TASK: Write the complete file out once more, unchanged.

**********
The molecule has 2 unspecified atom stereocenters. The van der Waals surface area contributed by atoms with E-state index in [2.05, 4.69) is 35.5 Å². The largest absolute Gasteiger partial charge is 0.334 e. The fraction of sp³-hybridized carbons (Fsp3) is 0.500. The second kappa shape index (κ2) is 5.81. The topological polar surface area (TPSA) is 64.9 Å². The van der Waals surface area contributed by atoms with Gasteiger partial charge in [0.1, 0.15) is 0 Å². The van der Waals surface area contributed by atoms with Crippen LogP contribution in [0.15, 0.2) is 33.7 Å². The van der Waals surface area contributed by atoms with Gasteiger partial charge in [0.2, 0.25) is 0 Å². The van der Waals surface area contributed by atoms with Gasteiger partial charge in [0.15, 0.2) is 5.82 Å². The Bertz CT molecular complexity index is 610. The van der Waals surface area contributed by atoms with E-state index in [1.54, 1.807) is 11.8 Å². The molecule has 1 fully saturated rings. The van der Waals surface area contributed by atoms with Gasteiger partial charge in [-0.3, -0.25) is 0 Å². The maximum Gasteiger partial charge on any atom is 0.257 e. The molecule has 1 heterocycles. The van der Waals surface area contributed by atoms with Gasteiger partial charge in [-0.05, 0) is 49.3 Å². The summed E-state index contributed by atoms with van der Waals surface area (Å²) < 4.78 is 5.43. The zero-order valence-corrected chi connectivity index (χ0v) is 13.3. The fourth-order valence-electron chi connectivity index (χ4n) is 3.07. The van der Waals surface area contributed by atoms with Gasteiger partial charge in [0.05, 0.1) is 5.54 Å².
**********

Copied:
The molecule has 2 unspecified atom stereocenters. The van der Waals surface area contributed by atoms with E-state index in [2.05, 4.69) is 35.5 Å². The largest absolute Gasteiger partial charge is 0.334 e. The fraction of sp³-hybridized carbons (Fsp3) is 0.500. The second kappa shape index (κ2) is 5.81. The topological polar surface area (TPSA) is 64.9 Å². The van der Waals surface area contributed by atoms with Gasteiger partial charge in [0.1, 0.15) is 0 Å². The van der Waals surface area contributed by atoms with Crippen LogP contribution in [0.15, 0.2) is 33.7 Å². The van der Waals surface area contributed by atoms with Gasteiger partial charge in [0.2, 0.25) is 0 Å². The van der Waals surface area contributed by atoms with Gasteiger partial charge in [0.15, 0.2) is 5.82 Å². The Bertz CT molecular complexity index is 610. The van der Waals surface area contributed by atoms with E-state index in [1.54, 1.807) is 11.8 Å². The molecule has 1 fully saturated rings. The van der Waals surface area contributed by atoms with Gasteiger partial charge in [-0.3, -0.25) is 0 Å². The maximum Gasteiger partial charge on any atom is 0.257 e. The molecule has 1 heterocycles. The van der Waals surface area contributed by atoms with Gasteiger partial charge in [-0.05, 0) is 49.3 Å². The summed E-state index contributed by atoms with van der Waals surface area (Å²) < 4.78 is 5.43. The zero-order valence-corrected chi connectivity index (χ0v) is 13.3. The fourth-order valence-electron chi connectivity index (χ4n) is 3.07. The van der Waals surface area contributed by atoms with Gasteiger partial charge in [0.05, 0.1) is 5.54 Å².